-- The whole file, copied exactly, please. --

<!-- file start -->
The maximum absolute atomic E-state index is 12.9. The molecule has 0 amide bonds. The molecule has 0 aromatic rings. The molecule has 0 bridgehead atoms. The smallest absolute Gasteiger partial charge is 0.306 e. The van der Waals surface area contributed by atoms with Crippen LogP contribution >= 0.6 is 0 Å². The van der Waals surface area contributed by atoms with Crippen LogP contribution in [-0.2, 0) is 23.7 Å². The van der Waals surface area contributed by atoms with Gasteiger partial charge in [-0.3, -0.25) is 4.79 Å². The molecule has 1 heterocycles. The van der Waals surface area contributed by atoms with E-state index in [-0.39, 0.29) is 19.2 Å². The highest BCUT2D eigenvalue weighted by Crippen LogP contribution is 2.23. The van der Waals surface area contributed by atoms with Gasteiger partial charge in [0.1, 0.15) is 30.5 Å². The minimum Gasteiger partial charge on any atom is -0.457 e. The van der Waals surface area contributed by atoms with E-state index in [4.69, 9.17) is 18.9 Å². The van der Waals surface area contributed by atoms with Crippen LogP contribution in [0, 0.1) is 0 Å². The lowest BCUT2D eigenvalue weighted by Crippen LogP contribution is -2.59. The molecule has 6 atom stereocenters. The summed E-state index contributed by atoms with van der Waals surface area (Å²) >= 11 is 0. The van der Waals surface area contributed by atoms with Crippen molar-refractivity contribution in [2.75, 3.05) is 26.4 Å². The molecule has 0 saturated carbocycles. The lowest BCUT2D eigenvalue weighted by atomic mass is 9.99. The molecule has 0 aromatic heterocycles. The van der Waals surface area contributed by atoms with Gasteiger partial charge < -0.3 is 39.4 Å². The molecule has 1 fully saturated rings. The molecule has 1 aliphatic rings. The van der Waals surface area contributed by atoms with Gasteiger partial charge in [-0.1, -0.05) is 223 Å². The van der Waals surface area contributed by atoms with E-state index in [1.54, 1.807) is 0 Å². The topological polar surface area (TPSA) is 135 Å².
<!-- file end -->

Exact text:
The maximum absolute atomic E-state index is 12.9. The molecule has 0 amide bonds. The molecule has 0 aromatic rings. The molecule has 0 bridgehead atoms. The smallest absolute Gasteiger partial charge is 0.306 e. The van der Waals surface area contributed by atoms with Crippen LogP contribution >= 0.6 is 0 Å². The van der Waals surface area contributed by atoms with Crippen LogP contribution in [-0.2, 0) is 23.7 Å². The van der Waals surface area contributed by atoms with Gasteiger partial charge in [-0.3, -0.25) is 4.79 Å². The molecule has 1 heterocycles. The van der Waals surface area contributed by atoms with E-state index in [-0.39, 0.29) is 19.2 Å². The highest BCUT2D eigenvalue weighted by Crippen LogP contribution is 2.23. The van der Waals surface area contributed by atoms with Gasteiger partial charge in [0.1, 0.15) is 30.5 Å². The minimum Gasteiger partial charge on any atom is -0.457 e. The van der Waals surface area contributed by atoms with E-state index in [4.69, 9.17) is 18.9 Å². The van der Waals surface area contributed by atoms with Crippen LogP contribution in [0, 0.1) is 0 Å². The lowest BCUT2D eigenvalue weighted by Crippen LogP contribution is -2.59. The molecule has 6 atom stereocenters. The summed E-state index contributed by atoms with van der Waals surface area (Å²) >= 11 is 0. The van der Waals surface area contributed by atoms with Crippen molar-refractivity contribution in [2.75, 3.05) is 26.4 Å². The molecule has 0 saturated carbocycles. The lowest BCUT2D eigenvalue weighted by atomic mass is 9.99. The molecule has 0 aromatic heterocycles. The van der Waals surface area contributed by atoms with Gasteiger partial charge < -0.3 is 39.4 Å². The molecule has 1 fully saturated rings. The molecule has 1 aliphatic rings. The van der Waals surface area contributed by atoms with Gasteiger partial charge in [-0.1, -0.05) is 223 Å². The van der Waals surface area contributed by atoms with E-state index in [1.54, 1.807) is 0 Å². The topological polar surface area (TPSA) is 135 Å².